A Cognitive Approach to Law and Economics: Hayek’s Legacy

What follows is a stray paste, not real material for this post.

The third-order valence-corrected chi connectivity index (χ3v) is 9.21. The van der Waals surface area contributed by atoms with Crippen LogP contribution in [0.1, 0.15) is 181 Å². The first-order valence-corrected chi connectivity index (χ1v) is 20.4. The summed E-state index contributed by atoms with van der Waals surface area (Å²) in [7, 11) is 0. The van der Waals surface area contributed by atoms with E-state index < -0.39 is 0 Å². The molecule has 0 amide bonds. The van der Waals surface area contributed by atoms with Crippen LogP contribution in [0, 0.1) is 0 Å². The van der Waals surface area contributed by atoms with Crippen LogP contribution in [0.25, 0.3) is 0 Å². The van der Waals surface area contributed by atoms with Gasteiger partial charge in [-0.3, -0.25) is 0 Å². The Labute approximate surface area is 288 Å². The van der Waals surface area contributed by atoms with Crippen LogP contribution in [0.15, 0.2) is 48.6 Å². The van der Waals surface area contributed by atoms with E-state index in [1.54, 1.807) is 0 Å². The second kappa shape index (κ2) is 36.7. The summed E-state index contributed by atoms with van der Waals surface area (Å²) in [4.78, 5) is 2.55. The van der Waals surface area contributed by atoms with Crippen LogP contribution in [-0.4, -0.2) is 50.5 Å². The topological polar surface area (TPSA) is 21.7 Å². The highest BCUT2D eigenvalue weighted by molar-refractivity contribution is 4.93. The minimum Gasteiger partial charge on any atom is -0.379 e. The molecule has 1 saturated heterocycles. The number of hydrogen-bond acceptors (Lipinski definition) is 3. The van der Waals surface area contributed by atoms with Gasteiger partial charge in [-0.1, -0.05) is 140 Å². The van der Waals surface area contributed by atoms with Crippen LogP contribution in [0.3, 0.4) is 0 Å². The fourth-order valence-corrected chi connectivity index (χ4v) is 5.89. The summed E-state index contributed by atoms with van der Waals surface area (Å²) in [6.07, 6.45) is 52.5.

Hayek’s contribution to the analysis of law has been widely criticized and disputed. This paper shares with a recent assessment by Beaulier, Boettke and Coyne the opinion that the significance of Hayek’s legal writings and their relevance to law and economics can only be completely understood by jointly analyzing his economic theory and his legal theory. Moreover it will be argued that both theories must be reconsidered in light of Hayek’s theory of mind. This theory, in fact, represents the key element in understanding Hayek’s thought in that it gives insight into the complexity of the cognitive and psychological determinants involved in coordination processes. The latter are the main phenomena that Hayek studied, and they are also essential for understanding the emergence of customs and social institutions as described in his legal theory. From this perspective, Hayek’s legal theory is of close relevance to current research in law. His contribution suggests a different methodological approach to developing legal theory in which the analysis of the micro-foundations of human behavior is of central importance. The paper argues that inquiry of this kind can contribute to legal theory by explaining perception in decision-making processes, and it may be the first essential step toward a normative legal theory that reduces errors in legal contexts like the one currently being sought by behavioral law and economics scholars.
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